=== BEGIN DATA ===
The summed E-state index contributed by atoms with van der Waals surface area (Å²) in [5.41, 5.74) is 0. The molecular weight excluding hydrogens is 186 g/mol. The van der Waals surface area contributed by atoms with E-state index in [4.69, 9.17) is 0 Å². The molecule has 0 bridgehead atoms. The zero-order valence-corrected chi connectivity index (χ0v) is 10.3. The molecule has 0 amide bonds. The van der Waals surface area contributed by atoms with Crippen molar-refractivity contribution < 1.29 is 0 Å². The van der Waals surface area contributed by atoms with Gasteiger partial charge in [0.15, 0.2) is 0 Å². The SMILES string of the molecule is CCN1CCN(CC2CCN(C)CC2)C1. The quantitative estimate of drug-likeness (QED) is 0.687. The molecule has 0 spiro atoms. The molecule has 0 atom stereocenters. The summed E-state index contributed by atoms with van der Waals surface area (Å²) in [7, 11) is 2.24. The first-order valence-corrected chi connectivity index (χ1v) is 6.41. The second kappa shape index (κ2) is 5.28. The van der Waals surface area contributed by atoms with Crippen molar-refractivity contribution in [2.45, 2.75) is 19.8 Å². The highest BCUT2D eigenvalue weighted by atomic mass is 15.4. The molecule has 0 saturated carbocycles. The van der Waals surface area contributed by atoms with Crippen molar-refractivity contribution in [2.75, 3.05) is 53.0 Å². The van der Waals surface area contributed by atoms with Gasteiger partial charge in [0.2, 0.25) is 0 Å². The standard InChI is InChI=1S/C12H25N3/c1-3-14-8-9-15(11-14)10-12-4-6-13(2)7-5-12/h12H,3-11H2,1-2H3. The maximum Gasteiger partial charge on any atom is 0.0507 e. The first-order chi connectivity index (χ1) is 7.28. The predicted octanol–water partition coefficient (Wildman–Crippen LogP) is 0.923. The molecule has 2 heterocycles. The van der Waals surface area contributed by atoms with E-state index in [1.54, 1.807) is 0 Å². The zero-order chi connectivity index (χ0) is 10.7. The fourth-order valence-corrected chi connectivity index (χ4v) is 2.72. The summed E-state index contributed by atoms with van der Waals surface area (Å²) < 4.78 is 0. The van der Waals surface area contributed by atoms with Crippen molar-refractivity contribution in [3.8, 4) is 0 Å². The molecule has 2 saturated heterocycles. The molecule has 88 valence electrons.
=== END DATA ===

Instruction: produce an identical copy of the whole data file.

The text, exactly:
The summed E-state index contributed by atoms with van der Waals surface area (Å²) in [5.41, 5.74) is 0. The molecular weight excluding hydrogens is 186 g/mol. The van der Waals surface area contributed by atoms with E-state index in [4.69, 9.17) is 0 Å². The molecule has 0 bridgehead atoms. The zero-order valence-corrected chi connectivity index (χ0v) is 10.3. The molecule has 0 amide bonds. The van der Waals surface area contributed by atoms with Crippen molar-refractivity contribution < 1.29 is 0 Å². The van der Waals surface area contributed by atoms with Gasteiger partial charge in [0.15, 0.2) is 0 Å². The SMILES string of the molecule is CCN1CCN(CC2CCN(C)CC2)C1. The quantitative estimate of drug-likeness (QED) is 0.687. The molecule has 0 spiro atoms. The molecule has 0 atom stereocenters. The summed E-state index contributed by atoms with van der Waals surface area (Å²) in [7, 11) is 2.24. The first-order valence-corrected chi connectivity index (χ1v) is 6.41. The second kappa shape index (κ2) is 5.28. The van der Waals surface area contributed by atoms with Crippen molar-refractivity contribution in [2.45, 2.75) is 19.8 Å². The highest BCUT2D eigenvalue weighted by atomic mass is 15.4. The molecule has 0 saturated carbocycles. The van der Waals surface area contributed by atoms with Crippen molar-refractivity contribution in [2.75, 3.05) is 53.0 Å². The van der Waals surface area contributed by atoms with Gasteiger partial charge in [0.2, 0.25) is 0 Å². The standard InChI is InChI=1S/C12H25N3/c1-3-14-8-9-15(11-14)10-12-4-6-13(2)7-5-12/h12H,3-11H2,1-2H3. The maximum Gasteiger partial charge on any atom is 0.0507 e. The first-order chi connectivity index (χ1) is 7.28. The predicted octanol–water partition coefficient (Wildman–Crippen LogP) is 0.923. The molecule has 2 heterocycles. The van der Waals surface area contributed by atoms with E-state index in [1.54, 1.807) is 0 Å². The zero-order chi connectivity index (χ0) is 10.7. The fourth-order valence-corrected chi connectivity index (χ4v) is 2.72. The summed E-state index contributed by atoms with van der Waals surface area (Å²) < 4.78 is 0. The van der Waals surface area contributed by atoms with Crippen molar-refractivity contribution in [3.8, 4) is 0 Å². The molecule has 2 saturated heterocycles. The molecule has 88 valence electrons.